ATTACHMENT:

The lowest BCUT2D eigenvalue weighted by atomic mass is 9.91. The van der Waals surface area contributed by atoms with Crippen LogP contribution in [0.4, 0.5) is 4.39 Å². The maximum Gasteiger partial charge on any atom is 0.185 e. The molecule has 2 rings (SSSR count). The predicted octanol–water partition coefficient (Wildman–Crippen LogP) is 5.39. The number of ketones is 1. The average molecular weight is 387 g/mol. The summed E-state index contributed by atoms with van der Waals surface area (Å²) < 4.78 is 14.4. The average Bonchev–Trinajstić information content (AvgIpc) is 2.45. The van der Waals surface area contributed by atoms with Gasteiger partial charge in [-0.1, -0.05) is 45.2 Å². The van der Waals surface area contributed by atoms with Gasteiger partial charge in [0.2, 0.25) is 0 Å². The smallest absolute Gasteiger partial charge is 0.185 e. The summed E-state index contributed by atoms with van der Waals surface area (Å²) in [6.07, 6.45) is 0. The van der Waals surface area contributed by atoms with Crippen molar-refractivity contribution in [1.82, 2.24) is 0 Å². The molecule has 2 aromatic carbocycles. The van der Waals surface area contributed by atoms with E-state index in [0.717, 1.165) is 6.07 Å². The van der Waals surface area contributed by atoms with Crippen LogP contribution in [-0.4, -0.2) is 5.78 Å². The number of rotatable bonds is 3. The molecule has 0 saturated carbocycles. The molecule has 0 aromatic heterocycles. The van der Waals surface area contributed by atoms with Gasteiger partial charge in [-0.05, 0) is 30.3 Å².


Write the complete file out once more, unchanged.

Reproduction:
The lowest BCUT2D eigenvalue weighted by atomic mass is 9.91. The van der Waals surface area contributed by atoms with Crippen LogP contribution in [0.4, 0.5) is 4.39 Å². The maximum Gasteiger partial charge on any atom is 0.185 e. The molecule has 2 rings (SSSR count). The predicted octanol–water partition coefficient (Wildman–Crippen LogP) is 5.39. The number of ketones is 1. The average molecular weight is 387 g/mol. The summed E-state index contributed by atoms with van der Waals surface area (Å²) < 4.78 is 14.4. The average Bonchev–Trinajstić information content (AvgIpc) is 2.45. The van der Waals surface area contributed by atoms with Gasteiger partial charge in [-0.1, -0.05) is 45.2 Å². The van der Waals surface area contributed by atoms with Gasteiger partial charge in [0.2, 0.25) is 0 Å². The smallest absolute Gasteiger partial charge is 0.185 e. The summed E-state index contributed by atoms with van der Waals surface area (Å²) in [6.07, 6.45) is 0. The van der Waals surface area contributed by atoms with Crippen molar-refractivity contribution in [1.82, 2.24) is 0 Å². The molecule has 2 aromatic carbocycles. The van der Waals surface area contributed by atoms with E-state index in [0.717, 1.165) is 6.07 Å². The van der Waals surface area contributed by atoms with Crippen LogP contribution in [-0.4, -0.2) is 5.78 Å². The number of rotatable bonds is 3. The molecule has 0 saturated carbocycles. The molecule has 0 aromatic heterocycles. The van der Waals surface area contributed by atoms with Gasteiger partial charge in [-0.05, 0) is 30.3 Å².